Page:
A history of the United States of America is a particularly violent one. From European colonisation and the systematic slaughter of Native American tribes to the revolutionary and civil wars – the USA was born out of war. All throughout these conflicts slavery had been a constant. It gave America the best economy the world had ever seen, but it came at an enormous cost to the rights and freedoms of African Americans, a stark contrast to the principles envisaged in the constitution. The Civil war saw the end of slavery, but even following the war, generations of white Americans grew up with a fanatical racism that defied logic. Even the government actively publicised the naïve and uneducated view that the ‘Negro’ was meant to be feared by white men for their ‘barbaric ways’.
Life in the United States of America, the supposed land of freedom, equality and opportunity for all, was hard for many generations of African Americans. Laws of segregation were a constant reminder that coloured people were second rate citizens and punishment for challenging the system was brutal. Even though throughout all of America’s conflicts African American’s had fought side by side with whites it was not enough to expel this hatred, nor were they recognised for their contribution.
In 1914 as German armies flooded across the Belgian frontier America watched from across the Atlantic in isolation and neutrality. It was not until 1917 that America declared war. Following an intercepted telegram that showed Germany urged Mexico to declare war on the USA and a series of submarine attacks on American merchant shipping, America decided they could no longer stay out of this conflict.
2.8 Million Men were drafted in the army in 1917 but it was still not enough. A nation wide draft was implemented and for the first time African Americans were allowed to join the armed forces, but just like in every aspect of life in the USA segregation applied to the Armed Forces. Young black men volunteered in the hope that their service to the nation would be rewarded with respect and believed it would destroy stereotypes allowing them to come home as heroes and treated as equals.
The 369th Infantry Regiment was formed in New York. Even though these soldiers were willing to risk their lives for their country they still suffered appalling discrimination in local shops and stores. In one occurrence they were refused service in a local store, but luckily some white soldiers from other units intervened on behalf of their comrades, but sadly intervention by white comrades was a rare occurrence for the 369th Regiment. After completion of training the unit arrived in France in early 1918 but was deemed unfit for combat and used instead for labour service.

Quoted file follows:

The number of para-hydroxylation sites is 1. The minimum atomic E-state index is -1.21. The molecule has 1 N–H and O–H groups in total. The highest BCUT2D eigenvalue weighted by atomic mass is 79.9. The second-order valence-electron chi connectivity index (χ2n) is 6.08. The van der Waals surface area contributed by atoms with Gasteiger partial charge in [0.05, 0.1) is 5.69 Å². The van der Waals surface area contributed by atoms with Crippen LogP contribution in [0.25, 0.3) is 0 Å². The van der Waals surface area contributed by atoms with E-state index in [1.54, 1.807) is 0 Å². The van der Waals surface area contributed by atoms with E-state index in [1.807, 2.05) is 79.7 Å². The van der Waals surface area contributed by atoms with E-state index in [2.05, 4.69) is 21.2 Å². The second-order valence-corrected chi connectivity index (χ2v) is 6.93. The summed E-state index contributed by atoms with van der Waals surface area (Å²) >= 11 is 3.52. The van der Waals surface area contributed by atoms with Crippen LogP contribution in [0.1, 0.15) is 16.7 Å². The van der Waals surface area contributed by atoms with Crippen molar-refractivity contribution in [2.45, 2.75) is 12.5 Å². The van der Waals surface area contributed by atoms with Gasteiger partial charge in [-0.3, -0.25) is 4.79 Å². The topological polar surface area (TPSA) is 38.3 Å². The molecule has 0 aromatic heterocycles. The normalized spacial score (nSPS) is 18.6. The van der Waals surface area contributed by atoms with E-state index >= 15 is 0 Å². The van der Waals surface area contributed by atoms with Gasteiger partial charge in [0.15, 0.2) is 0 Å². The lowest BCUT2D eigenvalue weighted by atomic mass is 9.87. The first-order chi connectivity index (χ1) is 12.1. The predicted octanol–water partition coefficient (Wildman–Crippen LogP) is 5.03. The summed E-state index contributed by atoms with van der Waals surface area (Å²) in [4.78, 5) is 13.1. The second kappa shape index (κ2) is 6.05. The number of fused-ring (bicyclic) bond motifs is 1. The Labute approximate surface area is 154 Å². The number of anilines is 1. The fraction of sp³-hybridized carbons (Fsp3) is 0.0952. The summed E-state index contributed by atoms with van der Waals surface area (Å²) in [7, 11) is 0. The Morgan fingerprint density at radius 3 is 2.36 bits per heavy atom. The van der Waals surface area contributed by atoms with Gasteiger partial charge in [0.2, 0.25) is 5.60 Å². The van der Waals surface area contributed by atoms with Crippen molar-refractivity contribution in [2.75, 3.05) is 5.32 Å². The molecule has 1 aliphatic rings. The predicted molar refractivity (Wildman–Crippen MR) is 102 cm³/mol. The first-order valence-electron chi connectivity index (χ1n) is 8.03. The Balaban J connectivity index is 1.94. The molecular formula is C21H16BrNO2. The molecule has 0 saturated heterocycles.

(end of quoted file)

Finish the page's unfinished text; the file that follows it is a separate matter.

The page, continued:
As if segregation and discrimination was not enough the 369th Infantry Regiment was delivered another blow by the American army. Many white Americans refused to fight alongside coloured soldiers and so the American Army decided to give the Regiment to the French army for combat duty. They continued to wear American uniforms yet their equipment, weapons and helmets were all of French issue. Harassment and discrimination from white American soldiers continued and seemed to intensify in France. But the worst betrayal of all came from the American Expeditionary Force headquarters that had the audacity to issue pamphlets warning French civilians of the ‘rapist tendencies’ of African American soldiers. Yet the 369th Regiment did not lose faith in their efforts to turn opinion among American troops, and back home, in their favour.
As part of the French army they were finally treated equally and respected as much as any fighting man, racism and discrimination was non existent. In May 1918 they went into the trenches. Individual troops displayed great courage in their actions, one soldier named Henry Johnson earned the nickname ‘Black death’ for his defence against a 24 man German patrol. Using grenades, the butt of his rifle a bolo knife and his bare fists he fought off the German patrol and saved another comrade from capture, suffering 21 wounds in the process – he was later awarded the Croix de Guerre, France’s Highest military honour. In the spring the Germans launched their last major offensive in a last ditch effort to defeat the allies in the West. To the East, the Russians had signed an armistice and the transfer of troops from East to West allowed the Germans one last chance to seize victory. With the American entry into the war, it was obvious that eventually the tide would turn in favour of the allies.